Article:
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Four automakers backing a California effort to curb tailpipe emissions will break with some big rivals in the legal battle over the Trump administration’s relaxation of fuel efficiency standards.
Ford Motor Co., Honda Motor Co., Volkswagen AG and BMW AG on June 26 will file a joint motion with a Washington, D.C., appeals court to get involved in litigation challenging the Trump administration’s March rule that weakened future U.S. fuel efficiency and emissions standards for vehicles, according to Ford.
The action separates the companies from the auto industry’s primary trade association, the Alliance for Automotive Innovation. That group in late May threw its support behind the Trump administration by intervening in support of the U.S. in a legal challenge brought by a libertarian organization that said the weaker federal rules were still too strict. The trade group represents nearly every major automaker, including General Motors Co., Fiat Chrysler Automobiles NV and Toyota Motor Corp.
Bob Holycross, Ford’s vice president of sustainability, environment and safety engineering, said the legal filing doesn’t take a position on the rules themselves or the challenges they face, but instead aims to preserve the companies’ ability to have a say in potential replacement standards should courts find the current policy needs to change.
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Regardless of how the litigation plays out, “our goal and our interest is coalescing around the framework that we’ve outlined with California,” Holycross said.
The move highlights the widening chasm between carmakers over Trump’s rule mandating fuel efficiency gains of roughly 1.5% annually starting in 2021, a major reduction from the 5% annual gains demanded by rules set during the Obama administration.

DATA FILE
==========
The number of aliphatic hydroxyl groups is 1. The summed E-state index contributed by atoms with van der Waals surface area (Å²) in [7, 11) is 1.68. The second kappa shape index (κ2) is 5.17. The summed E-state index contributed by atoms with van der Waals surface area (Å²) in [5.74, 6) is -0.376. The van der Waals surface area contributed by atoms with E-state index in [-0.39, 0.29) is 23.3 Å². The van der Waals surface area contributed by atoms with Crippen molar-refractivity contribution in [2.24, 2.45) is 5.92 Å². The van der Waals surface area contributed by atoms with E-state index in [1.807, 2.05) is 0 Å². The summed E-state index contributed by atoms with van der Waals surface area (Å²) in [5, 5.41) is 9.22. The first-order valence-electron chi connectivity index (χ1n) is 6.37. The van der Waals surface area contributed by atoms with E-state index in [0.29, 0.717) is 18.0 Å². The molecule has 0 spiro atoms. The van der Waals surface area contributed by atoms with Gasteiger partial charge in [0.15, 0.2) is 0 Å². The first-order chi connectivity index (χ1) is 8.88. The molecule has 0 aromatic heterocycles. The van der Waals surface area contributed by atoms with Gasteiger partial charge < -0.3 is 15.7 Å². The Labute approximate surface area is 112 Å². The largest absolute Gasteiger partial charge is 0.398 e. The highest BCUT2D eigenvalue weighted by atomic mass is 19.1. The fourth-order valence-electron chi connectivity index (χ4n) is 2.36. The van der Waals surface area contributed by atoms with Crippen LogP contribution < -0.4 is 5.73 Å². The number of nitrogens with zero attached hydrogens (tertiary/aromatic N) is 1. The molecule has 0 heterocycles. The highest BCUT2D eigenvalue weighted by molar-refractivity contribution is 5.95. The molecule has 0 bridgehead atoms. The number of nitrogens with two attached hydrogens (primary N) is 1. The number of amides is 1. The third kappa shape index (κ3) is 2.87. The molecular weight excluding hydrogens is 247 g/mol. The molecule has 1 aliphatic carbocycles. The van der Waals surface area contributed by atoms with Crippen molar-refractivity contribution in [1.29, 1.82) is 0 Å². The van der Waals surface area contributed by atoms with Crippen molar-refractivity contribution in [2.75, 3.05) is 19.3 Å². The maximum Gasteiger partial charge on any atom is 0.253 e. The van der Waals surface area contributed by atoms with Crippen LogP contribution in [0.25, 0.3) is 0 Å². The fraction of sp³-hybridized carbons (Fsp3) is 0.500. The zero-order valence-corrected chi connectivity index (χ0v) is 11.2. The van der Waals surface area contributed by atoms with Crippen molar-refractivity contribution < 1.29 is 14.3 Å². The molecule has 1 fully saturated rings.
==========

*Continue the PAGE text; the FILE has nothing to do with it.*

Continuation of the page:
Ford, Honda, Volkswagen and BMW in July agreed to voluntarily meet tailpipe standards set by California clean air regulators that were more stringent than the Trump administration’s nationwide standards being finalized at the time. President Donald Trump lashed out against the pacts on Twitter, and the Justice Department opened an antitrust probe into deals that was dropped in February.
Holycross said the legal action reflects Ford’s desire to continue toward its voluntary emissions pact with California, which he said provides the company with greater regulatory certainty and is more supportive of electric vehicles than the federal rules.
The automakers will file to intervene in a lawsuit by power companies, including Calpine Corp. and Consolidated Edison Inc., in May seeking a review of the federal fuel efficiency rule, one of several similar actions filed against the federal standards after they were finalized in late March.
California and nearly two dozen other states and environmental advocacy groups have filed separate suits to stop the Trump administration from easing the requirements. Ford’s filing with the other carmakers doesn’t endorse the state’s argument.
As those cases are underway, the automakers are looking to protect their interests, as a final decision calling for a rule review would affect the fate of the auto industry. The industry is already under stress from the U.S. economic shutdown, the fuel costs borne by Americans and pollution levels in the country.
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